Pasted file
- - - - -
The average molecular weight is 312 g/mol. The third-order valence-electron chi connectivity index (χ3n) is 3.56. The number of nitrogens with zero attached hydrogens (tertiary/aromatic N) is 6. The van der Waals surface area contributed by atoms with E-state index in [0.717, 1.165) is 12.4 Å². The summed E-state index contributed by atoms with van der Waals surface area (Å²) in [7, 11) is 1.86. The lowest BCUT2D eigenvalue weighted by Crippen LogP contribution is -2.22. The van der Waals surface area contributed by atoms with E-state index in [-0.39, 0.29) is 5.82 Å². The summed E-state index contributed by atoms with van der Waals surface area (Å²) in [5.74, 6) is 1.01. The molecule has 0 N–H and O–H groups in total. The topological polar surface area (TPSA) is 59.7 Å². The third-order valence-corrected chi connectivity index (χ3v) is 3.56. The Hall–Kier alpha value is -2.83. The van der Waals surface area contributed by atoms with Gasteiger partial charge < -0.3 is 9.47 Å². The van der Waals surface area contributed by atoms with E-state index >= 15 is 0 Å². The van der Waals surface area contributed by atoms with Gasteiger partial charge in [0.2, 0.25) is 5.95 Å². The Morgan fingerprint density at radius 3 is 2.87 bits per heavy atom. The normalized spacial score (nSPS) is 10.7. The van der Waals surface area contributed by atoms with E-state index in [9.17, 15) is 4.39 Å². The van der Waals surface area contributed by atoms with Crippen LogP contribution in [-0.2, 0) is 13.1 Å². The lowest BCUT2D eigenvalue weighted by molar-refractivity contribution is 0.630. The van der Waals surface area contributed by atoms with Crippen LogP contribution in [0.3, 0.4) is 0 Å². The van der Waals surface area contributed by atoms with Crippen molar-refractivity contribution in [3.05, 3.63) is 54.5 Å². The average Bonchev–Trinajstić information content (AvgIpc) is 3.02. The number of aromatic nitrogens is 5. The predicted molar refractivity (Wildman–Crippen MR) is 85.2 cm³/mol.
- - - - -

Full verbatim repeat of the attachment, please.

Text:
The average molecular weight is 312 g/mol. The third-order valence-electron chi connectivity index (χ3n) is 3.56. The number of nitrogens with zero attached hydrogens (tertiary/aromatic N) is 6. The van der Waals surface area contributed by atoms with E-state index in [0.717, 1.165) is 12.4 Å². The summed E-state index contributed by atoms with van der Waals surface area (Å²) in [7, 11) is 1.86. The lowest BCUT2D eigenvalue weighted by Crippen LogP contribution is -2.22. The van der Waals surface area contributed by atoms with E-state index in [-0.39, 0.29) is 5.82 Å². The summed E-state index contributed by atoms with van der Waals surface area (Å²) in [5.74, 6) is 1.01. The molecule has 0 N–H and O–H groups in total. The topological polar surface area (TPSA) is 59.7 Å². The third-order valence-corrected chi connectivity index (χ3v) is 3.56. The Hall–Kier alpha value is -2.83. The van der Waals surface area contributed by atoms with Gasteiger partial charge < -0.3 is 9.47 Å². The van der Waals surface area contributed by atoms with E-state index >= 15 is 0 Å². The van der Waals surface area contributed by atoms with Gasteiger partial charge in [0.2, 0.25) is 5.95 Å². The Morgan fingerprint density at radius 3 is 2.87 bits per heavy atom. The normalized spacial score (nSPS) is 10.7. The van der Waals surface area contributed by atoms with E-state index in [9.17, 15) is 4.39 Å². The van der Waals surface area contributed by atoms with Crippen LogP contribution in [-0.2, 0) is 13.1 Å². The lowest BCUT2D eigenvalue weighted by molar-refractivity contribution is 0.630. The van der Waals surface area contributed by atoms with Crippen LogP contribution in [0.3, 0.4) is 0 Å². The van der Waals surface area contributed by atoms with Crippen molar-refractivity contribution in [3.05, 3.63) is 54.5 Å². The average Bonchev–Trinajstić information content (AvgIpc) is 3.02. The number of aromatic nitrogens is 5. The predicted molar refractivity (Wildman–Crippen MR) is 85.2 cm³/mol.